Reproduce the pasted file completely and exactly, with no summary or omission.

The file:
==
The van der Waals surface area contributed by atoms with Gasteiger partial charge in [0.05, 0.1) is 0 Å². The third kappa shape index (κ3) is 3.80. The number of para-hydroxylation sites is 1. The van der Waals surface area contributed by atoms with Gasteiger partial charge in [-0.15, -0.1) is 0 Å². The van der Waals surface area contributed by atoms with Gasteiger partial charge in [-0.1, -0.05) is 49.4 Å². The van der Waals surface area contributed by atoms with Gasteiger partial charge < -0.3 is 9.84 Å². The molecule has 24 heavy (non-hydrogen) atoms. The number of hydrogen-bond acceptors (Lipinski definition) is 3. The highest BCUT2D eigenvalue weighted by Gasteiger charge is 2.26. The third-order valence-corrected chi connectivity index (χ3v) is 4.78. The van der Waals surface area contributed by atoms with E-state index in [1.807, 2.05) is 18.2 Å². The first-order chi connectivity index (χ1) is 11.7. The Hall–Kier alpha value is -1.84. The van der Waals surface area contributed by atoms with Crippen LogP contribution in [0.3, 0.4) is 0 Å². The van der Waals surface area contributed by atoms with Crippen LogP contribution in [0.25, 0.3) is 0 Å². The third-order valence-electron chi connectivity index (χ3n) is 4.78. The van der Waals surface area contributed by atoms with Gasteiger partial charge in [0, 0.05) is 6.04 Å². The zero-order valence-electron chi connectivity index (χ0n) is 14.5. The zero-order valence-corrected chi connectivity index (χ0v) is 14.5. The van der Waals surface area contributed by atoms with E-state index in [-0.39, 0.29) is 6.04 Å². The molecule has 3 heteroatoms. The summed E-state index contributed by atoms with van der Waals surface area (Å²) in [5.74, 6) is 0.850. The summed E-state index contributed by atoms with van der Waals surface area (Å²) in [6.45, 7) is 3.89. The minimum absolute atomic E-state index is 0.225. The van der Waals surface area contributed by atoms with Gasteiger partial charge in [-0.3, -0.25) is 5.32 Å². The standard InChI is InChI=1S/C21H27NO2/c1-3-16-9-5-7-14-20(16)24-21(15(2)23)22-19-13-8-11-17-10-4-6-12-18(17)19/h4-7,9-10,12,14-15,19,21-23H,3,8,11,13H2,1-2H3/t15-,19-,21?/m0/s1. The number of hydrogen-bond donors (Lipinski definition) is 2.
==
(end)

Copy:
The van der Waals surface area contributed by atoms with Gasteiger partial charge in [0.05, 0.1) is 0 Å². The third kappa shape index (κ3) is 3.80. The number of para-hydroxylation sites is 1. The van der Waals surface area contributed by atoms with Gasteiger partial charge in [-0.15, -0.1) is 0 Å². The van der Waals surface area contributed by atoms with Gasteiger partial charge in [-0.1, -0.05) is 49.4 Å². The van der Waals surface area contributed by atoms with Gasteiger partial charge < -0.3 is 9.84 Å². The molecule has 24 heavy (non-hydrogen) atoms. The number of hydrogen-bond acceptors (Lipinski definition) is 3. The highest BCUT2D eigenvalue weighted by Gasteiger charge is 2.26. The third-order valence-corrected chi connectivity index (χ3v) is 4.78. The van der Waals surface area contributed by atoms with E-state index in [1.807, 2.05) is 18.2 Å². The first-order chi connectivity index (χ1) is 11.7. The Hall–Kier alpha value is -1.84. The van der Waals surface area contributed by atoms with Crippen LogP contribution in [0.3, 0.4) is 0 Å². The van der Waals surface area contributed by atoms with Crippen LogP contribution in [0.25, 0.3) is 0 Å². The third-order valence-electron chi connectivity index (χ3n) is 4.78. The van der Waals surface area contributed by atoms with Gasteiger partial charge in [0, 0.05) is 6.04 Å². The zero-order valence-electron chi connectivity index (χ0n) is 14.5. The zero-order valence-corrected chi connectivity index (χ0v) is 14.5. The van der Waals surface area contributed by atoms with E-state index in [-0.39, 0.29) is 6.04 Å². The molecule has 3 heteroatoms. The summed E-state index contributed by atoms with van der Waals surface area (Å²) in [5.74, 6) is 0.850. The summed E-state index contributed by atoms with van der Waals surface area (Å²) in [6.45, 7) is 3.89. The minimum absolute atomic E-state index is 0.225. The van der Waals surface area contributed by atoms with Gasteiger partial charge in [-0.3, -0.25) is 5.32 Å². The standard InChI is InChI=1S/C21H27NO2/c1-3-16-9-5-7-14-20(16)24-21(15(2)23)22-19-13-8-11-17-10-4-6-12-18(17)19/h4-7,9-10,12,14-15,19,21-23H,3,8,11,13H2,1-2H3/t15-,19-,21?/m0/s1. The number of hydrogen-bond donors (Lipinski definition) is 2.